Big Barn Bar-B-Que's specialty dry-rubbed and pecan-smoked meats stock hungry mouths with succulent tastes backed by a cavalcade of sides. The menu boasts 10 meats, including two-meat plates that pair savory combinations of carnivorous fare such as chopped brisket, classic baby back ribs, or jalapeño-cheddar sausage. Sides of coleslaw and potato salad celebrate refreshing, cooling textures, and fried okra and onion rings tantalize taste buds more completely than PhD students learn the alphabet. As duos revel in smoky delights and share tastes, iced teas, fountain drinks, and coffee anoint liquid-intake apparatus in preparation for a finishing course of just desserts. Seasonal cobblers pack a palatable punch of fruits such as strawberry or peach, and Mama's famous banana pudding reveals a union of fresh bananas with crisp vanilla wafers.
Holster's Texas Bar-B-Q's pit masters combine sweet and smoky flavors to craft their signature sauce, which drenches a variety of meats including ribs made from a family recipe. A cast of homestyle sides, such as hand-battered onion rings, complement smoked sausage, pulled pork, and beef brisket as tender as a puncture wound left by cupid's arrow. The family friendly eatery also caters to kids with chicken strips and pint-sized portions of their smoked meats.
Former IT employee Leroy Wilson used to relegate his passion for grilling up mean barbecue to company outings and house parties, until his growing fan following of friends, co-workers, and strangers with functioning olfactory senses convinced him to roll the dice and open up a restaurant. Since then, Leroy has proudly manned the grill at Wilson’s BBQ swathed in a well-earned cologne of smoked mesquite as he slow-cooks each diner’s meal over wood-fueled flames or his stacks of smoldering Monopoly money. Leroy and his staff glaze meaty morsels with ultra-secret signature sauce and seasoning recipes before heaping them on plates alongside hearty side dishes or piling them high atop sandwiches that Fort Worth Weekly praised in 2008 for their lucid-dream-inspiring flavors.
Dick's draws in diners with a menu heavily concentrated in authentic, Texas-style barbecue. As with the healing of wounds and the forgetting of birthdays, time is the key ingredient of Dick's marvelous meats, which are hickory-smoked on location for as long as 12 hours to help each bite reach its palate-rocking potential. Use your jaw-mounted mouth knives to slice into barbecued chicken leg quarters ($8.99 for a four-piece plate), the rib sampler ($13.99), or a pulled pork and chopped chicken plate ($12.79)—all served with the sauce on the side, to let the flavor of the meat take center stage. Alternatively, take a flavor-fueled tour of protein paradise with Dick's Traditional Texas Feast ($17.99), which partners three ribs, half a pound of sliced brisket, and smoked sausage. A selection of sandwiches, including options such as pulled pork ($4.59), Texas hot links ($4.59), and sliced turkey ($4.99), pairs the same great meat with the latest in bread-based food grippers.
Those who have visited the original Cooper's in Llano might have an odd sense of déjà vu upon arriving at the Forth Worth location. That's because the sprawling 26,000-square-foot establishment is a carbon copy of the restaurant that started it all, right down to the wafting scents of mesquite-smoked meats that have been tantalizing appetites since 1953.
Any visit to Cooper's begins at the pits, where barbecue masters hoist open large, metal doors to reveal rows upon rows of ribs, brisket, sausage, and chops—all cooked over the flavors of the mesquite coals. Once you have selected your bounty of tender chicken and succulent pork or beef ribs, head toward a counter packed with Southern sides such as corn on the cob, coleslaw, and potato salad.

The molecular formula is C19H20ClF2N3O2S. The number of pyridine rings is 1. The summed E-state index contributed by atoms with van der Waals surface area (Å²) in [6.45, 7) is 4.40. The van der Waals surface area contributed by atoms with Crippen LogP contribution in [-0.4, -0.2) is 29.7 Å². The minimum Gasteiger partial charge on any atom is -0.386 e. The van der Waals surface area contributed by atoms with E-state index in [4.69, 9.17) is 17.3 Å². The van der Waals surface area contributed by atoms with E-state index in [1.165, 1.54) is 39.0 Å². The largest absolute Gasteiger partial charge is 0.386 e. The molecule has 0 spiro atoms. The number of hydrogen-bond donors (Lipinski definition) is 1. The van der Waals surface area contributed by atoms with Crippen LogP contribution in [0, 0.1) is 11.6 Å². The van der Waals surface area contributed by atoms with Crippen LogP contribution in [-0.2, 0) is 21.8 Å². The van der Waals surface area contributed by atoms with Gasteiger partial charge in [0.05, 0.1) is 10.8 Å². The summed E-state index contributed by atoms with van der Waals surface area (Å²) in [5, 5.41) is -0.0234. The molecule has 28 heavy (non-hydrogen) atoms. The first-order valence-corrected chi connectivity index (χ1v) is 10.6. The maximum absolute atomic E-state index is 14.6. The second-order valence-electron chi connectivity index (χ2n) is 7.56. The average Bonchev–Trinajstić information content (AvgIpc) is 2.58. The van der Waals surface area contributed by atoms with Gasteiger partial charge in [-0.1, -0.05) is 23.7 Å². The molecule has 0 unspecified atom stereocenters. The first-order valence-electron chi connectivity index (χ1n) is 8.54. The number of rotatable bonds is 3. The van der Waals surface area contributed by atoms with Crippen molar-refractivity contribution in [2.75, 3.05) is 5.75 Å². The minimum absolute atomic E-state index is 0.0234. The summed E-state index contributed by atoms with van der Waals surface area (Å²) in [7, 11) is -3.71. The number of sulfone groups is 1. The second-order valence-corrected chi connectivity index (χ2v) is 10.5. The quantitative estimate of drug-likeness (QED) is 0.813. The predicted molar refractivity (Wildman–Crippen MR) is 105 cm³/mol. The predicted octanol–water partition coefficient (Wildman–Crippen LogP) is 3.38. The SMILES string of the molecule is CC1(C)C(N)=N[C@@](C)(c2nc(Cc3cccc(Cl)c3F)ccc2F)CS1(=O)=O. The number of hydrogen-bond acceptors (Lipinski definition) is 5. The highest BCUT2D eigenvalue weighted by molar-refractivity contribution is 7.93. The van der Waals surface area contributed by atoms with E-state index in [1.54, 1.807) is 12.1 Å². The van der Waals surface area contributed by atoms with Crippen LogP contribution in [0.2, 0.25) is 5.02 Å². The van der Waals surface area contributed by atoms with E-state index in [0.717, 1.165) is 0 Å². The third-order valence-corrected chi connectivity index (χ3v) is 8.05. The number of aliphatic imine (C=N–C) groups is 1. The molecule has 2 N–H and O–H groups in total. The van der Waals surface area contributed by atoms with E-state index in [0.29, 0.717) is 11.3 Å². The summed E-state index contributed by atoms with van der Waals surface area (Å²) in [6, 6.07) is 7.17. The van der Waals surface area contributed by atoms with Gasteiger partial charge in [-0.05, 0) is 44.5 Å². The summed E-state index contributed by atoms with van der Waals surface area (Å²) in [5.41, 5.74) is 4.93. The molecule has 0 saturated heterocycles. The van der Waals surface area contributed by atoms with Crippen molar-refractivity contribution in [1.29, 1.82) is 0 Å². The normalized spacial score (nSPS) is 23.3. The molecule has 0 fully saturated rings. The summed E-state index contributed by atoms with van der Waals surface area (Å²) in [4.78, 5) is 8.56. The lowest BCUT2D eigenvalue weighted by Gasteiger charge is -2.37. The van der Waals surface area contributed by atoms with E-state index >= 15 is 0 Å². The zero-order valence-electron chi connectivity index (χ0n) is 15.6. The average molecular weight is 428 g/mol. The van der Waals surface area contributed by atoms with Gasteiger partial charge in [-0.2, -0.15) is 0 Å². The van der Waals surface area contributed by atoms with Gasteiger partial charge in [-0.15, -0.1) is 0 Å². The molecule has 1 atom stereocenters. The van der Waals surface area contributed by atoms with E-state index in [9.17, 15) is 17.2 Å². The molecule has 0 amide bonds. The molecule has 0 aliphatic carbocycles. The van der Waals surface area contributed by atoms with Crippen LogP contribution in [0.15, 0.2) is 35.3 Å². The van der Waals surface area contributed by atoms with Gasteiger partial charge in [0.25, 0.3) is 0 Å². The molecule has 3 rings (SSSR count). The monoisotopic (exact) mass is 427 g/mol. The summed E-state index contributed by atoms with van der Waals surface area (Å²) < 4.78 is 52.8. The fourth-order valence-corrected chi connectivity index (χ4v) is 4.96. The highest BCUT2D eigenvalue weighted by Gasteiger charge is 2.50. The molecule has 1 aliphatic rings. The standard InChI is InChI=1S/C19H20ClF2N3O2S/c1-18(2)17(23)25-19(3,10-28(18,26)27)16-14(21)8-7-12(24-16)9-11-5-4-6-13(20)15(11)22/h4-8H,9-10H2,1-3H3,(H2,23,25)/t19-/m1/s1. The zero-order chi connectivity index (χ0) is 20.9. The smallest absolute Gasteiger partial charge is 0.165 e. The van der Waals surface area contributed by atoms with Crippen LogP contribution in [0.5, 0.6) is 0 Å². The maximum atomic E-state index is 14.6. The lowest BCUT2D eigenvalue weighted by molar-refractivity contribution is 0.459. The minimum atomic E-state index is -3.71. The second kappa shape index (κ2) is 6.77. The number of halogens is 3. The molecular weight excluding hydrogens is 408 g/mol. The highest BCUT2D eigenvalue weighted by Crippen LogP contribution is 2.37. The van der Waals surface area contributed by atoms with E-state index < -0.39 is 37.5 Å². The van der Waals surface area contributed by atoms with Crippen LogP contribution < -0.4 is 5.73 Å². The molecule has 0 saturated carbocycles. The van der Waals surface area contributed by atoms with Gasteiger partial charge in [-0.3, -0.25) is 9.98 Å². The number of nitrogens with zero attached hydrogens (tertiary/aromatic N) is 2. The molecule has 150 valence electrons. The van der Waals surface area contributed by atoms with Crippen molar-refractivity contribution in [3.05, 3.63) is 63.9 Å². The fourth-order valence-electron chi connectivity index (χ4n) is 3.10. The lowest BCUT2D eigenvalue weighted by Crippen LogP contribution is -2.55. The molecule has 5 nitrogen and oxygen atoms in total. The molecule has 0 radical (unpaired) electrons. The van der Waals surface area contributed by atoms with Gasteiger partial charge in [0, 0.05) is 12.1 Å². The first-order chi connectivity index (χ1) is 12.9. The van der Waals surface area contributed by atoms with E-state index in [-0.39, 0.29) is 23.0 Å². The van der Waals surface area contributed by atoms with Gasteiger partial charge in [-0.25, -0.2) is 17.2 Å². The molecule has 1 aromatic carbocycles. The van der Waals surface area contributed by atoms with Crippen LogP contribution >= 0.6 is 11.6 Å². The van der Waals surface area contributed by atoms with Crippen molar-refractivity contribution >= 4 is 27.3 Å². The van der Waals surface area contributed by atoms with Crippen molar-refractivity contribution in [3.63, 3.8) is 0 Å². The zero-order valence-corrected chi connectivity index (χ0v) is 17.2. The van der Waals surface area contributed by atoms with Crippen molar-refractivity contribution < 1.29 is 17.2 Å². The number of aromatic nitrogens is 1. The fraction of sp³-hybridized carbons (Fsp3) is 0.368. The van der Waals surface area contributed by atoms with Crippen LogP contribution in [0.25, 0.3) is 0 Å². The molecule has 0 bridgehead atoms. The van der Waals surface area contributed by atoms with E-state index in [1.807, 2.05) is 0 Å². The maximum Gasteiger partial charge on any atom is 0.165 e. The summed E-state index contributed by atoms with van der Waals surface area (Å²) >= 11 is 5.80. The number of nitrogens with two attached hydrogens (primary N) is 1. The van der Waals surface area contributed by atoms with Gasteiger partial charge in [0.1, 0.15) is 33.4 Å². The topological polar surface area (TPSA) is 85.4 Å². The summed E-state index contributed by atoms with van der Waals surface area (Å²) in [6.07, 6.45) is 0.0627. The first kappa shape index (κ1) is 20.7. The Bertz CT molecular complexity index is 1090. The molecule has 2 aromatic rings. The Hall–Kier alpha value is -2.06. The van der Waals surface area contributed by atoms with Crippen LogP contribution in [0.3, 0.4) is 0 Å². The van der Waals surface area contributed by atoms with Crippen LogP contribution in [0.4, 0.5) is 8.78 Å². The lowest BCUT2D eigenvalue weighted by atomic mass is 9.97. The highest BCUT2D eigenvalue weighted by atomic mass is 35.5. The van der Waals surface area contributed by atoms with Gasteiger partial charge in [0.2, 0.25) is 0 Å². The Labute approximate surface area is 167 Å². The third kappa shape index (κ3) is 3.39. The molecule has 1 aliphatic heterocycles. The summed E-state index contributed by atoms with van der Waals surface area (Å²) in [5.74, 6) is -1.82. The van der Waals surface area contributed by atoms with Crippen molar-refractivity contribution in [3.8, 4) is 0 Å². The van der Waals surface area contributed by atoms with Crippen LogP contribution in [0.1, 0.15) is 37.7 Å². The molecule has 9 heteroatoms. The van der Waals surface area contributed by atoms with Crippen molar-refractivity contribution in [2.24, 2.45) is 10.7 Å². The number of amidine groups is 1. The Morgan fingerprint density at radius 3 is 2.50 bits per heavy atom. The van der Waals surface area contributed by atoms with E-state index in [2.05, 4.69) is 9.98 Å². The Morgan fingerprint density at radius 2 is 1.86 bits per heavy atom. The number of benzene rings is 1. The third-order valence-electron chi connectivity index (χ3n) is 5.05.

Though some have trouble making it to one of the communal dining tables before digging in, those who do will be thankful to find rolls of paper towels in lieu of wimpy napkins. Lively chatter rises from the restaurant’s patio, where diners enjoy views of the Fort Worth skyline and distant rigs pumping barbecue sauce from the earth’s depths.
Railhead Smokehouse rolls out a hearty menu of smoked meats in a rustically vintage, family-friendly atmosphere. Intimate dining parties can sidle up to a polished wooden four-top table, serving as a gastro-football field for tackling sandwich platters of sliced ($7) and chopped ($5.60) beef-brisket sandwich platters, accompanied by a duo of beans, potato salad, or coleslaw or a single side of french fries. Meanwhile, out on an expansive, sun-filled patio, patrons can bite into a dinner portion of barbecued ribs ($10.50) as their backsides rest on black wire-rimmed furniture that sits a few strata above aged dinosaur jerky. Customers may conclude feasting with bites of cobbler ($1.90) and sips of tea ($1.35). Railhead Smokehouse also slings a selection of reasonably priced drafts (not covered by this Groupon) to aid postmeal mouth cleansing.
Ever since opening in 1981, Mike Anderson has personally cut each piece of hickory-smoked meat plated in his restaurant. His cooks mix rubs from scratch to create a top-secret barbecue-sauce recipe from all-natural ingredients, earning a Best Barbecue nod from the Dallas Observer in 2010. The restaurant serves its menu cafeteria style; plates in hand, diners can sniff out such hearty meats as hand-pulled pork, spicy sausage links, and succulent brisket that spends the night being tenderized by Golden Gloves competitors. Homespun sides, freshly baked desserts, and a condiment bar full of pickles, peppers, and edible bibs help accessorize meals. In addition to the booth-filled dining room, the restaurant supplies a heated and covered seating area aptly named Mike's Big Deck.